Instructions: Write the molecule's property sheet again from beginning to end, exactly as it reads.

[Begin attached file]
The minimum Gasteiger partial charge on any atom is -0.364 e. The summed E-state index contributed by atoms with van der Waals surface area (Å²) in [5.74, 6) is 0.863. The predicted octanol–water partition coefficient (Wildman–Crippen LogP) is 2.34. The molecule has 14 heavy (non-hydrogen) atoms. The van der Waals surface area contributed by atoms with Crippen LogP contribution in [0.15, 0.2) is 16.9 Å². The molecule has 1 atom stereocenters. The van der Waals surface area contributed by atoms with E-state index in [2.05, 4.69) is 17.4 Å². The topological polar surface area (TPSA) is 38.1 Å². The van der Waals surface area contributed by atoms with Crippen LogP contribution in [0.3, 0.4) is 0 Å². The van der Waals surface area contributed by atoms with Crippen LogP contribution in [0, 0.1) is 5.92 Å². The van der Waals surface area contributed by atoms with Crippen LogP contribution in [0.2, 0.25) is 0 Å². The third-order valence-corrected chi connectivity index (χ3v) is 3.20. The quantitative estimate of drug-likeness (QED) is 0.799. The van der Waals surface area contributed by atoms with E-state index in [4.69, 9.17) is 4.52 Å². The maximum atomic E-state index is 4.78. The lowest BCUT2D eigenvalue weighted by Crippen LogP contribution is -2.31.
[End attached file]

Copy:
The minimum Gasteiger partial charge on any atom is -0.364 e. The summed E-state index contributed by atoms with van der Waals surface area (Å²) in [5.74, 6) is 0.863. The predicted octanol–water partition coefficient (Wildman–Crippen LogP) is 2.34. The molecule has 14 heavy (non-hydrogen) atoms. The van der Waals surface area contributed by atoms with Crippen LogP contribution in [0.15, 0.2) is 16.9 Å². The molecule has 1 atom stereocenters. The van der Waals surface area contributed by atoms with E-state index in [2.05, 4.69) is 17.4 Å². The topological polar surface area (TPSA) is 38.1 Å². The van der Waals surface area contributed by atoms with Crippen LogP contribution in [0.3, 0.4) is 0 Å². The van der Waals surface area contributed by atoms with Crippen LogP contribution in [0, 0.1) is 5.92 Å². The van der Waals surface area contributed by atoms with Crippen LogP contribution in [0.2, 0.25) is 0 Å². The third-order valence-corrected chi connectivity index (χ3v) is 3.20. The quantitative estimate of drug-likeness (QED) is 0.799. The van der Waals surface area contributed by atoms with E-state index in [4.69, 9.17) is 4.52 Å². The maximum atomic E-state index is 4.78. The lowest BCUT2D eigenvalue weighted by Crippen LogP contribution is -2.31.